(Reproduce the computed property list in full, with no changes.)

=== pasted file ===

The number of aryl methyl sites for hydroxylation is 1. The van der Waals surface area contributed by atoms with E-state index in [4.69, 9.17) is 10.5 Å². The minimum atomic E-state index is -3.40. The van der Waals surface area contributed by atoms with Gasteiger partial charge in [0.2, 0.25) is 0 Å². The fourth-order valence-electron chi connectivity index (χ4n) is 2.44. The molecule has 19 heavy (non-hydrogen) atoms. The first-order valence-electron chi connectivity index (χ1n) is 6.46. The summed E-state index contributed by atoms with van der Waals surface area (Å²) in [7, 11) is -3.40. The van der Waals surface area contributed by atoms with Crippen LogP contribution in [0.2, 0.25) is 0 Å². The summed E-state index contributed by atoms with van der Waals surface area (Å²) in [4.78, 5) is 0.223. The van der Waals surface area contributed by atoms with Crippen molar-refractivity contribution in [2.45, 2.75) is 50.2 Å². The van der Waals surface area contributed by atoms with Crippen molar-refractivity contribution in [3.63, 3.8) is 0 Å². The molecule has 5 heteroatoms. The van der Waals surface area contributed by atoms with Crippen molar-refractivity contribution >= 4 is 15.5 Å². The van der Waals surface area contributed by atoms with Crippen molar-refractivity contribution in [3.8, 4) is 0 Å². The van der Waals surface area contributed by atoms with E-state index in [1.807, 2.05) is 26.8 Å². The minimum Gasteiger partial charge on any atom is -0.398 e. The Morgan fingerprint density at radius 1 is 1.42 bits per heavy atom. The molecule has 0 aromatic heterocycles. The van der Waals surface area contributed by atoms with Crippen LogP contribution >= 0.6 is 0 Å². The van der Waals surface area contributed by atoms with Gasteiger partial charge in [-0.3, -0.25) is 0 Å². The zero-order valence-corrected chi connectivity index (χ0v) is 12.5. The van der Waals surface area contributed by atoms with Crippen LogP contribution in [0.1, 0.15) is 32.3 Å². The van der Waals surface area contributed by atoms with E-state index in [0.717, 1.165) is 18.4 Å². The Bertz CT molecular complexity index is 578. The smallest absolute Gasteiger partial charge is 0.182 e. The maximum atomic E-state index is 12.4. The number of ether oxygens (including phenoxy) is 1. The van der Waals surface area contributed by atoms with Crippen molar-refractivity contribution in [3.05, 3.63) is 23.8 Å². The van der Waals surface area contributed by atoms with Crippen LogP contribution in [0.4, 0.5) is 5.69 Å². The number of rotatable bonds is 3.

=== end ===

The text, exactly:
The number of aryl methyl sites for hydroxylation is 1. The van der Waals surface area contributed by atoms with E-state index in [4.69, 9.17) is 10.5 Å². The minimum atomic E-state index is -3.40. The van der Waals surface area contributed by atoms with Gasteiger partial charge in [0.2, 0.25) is 0 Å². The fourth-order valence-electron chi connectivity index (χ4n) is 2.44. The molecule has 19 heavy (non-hydrogen) atoms. The first-order valence-electron chi connectivity index (χ1n) is 6.46. The summed E-state index contributed by atoms with van der Waals surface area (Å²) in [7, 11) is -3.40. The van der Waals surface area contributed by atoms with Crippen LogP contribution in [0.2, 0.25) is 0 Å². The summed E-state index contributed by atoms with van der Waals surface area (Å²) in [4.78, 5) is 0.223. The van der Waals surface area contributed by atoms with Crippen molar-refractivity contribution in [2.45, 2.75) is 50.2 Å². The van der Waals surface area contributed by atoms with Crippen molar-refractivity contribution in [3.63, 3.8) is 0 Å². The molecule has 5 heteroatoms. The van der Waals surface area contributed by atoms with Crippen molar-refractivity contribution >= 4 is 15.5 Å². The van der Waals surface area contributed by atoms with Crippen molar-refractivity contribution in [3.8, 4) is 0 Å². The van der Waals surface area contributed by atoms with E-state index in [1.807, 2.05) is 26.8 Å². The minimum Gasteiger partial charge on any atom is -0.398 e. The Morgan fingerprint density at radius 1 is 1.42 bits per heavy atom. The molecule has 0 aromatic heterocycles. The van der Waals surface area contributed by atoms with Crippen LogP contribution >= 0.6 is 0 Å². The van der Waals surface area contributed by atoms with Gasteiger partial charge in [-0.3, -0.25) is 0 Å². The zero-order valence-corrected chi connectivity index (χ0v) is 12.5. The van der Waals surface area contributed by atoms with Crippen LogP contribution in [0.1, 0.15) is 32.3 Å². The van der Waals surface area contributed by atoms with E-state index in [0.717, 1.165) is 18.4 Å². The Bertz CT molecular complexity index is 578. The smallest absolute Gasteiger partial charge is 0.182 e. The maximum atomic E-state index is 12.4. The number of ether oxygens (including phenoxy) is 1. The van der Waals surface area contributed by atoms with Crippen molar-refractivity contribution in [3.05, 3.63) is 23.8 Å². The van der Waals surface area contributed by atoms with Crippen LogP contribution in [0.4, 0.5) is 5.69 Å². The number of rotatable bonds is 3.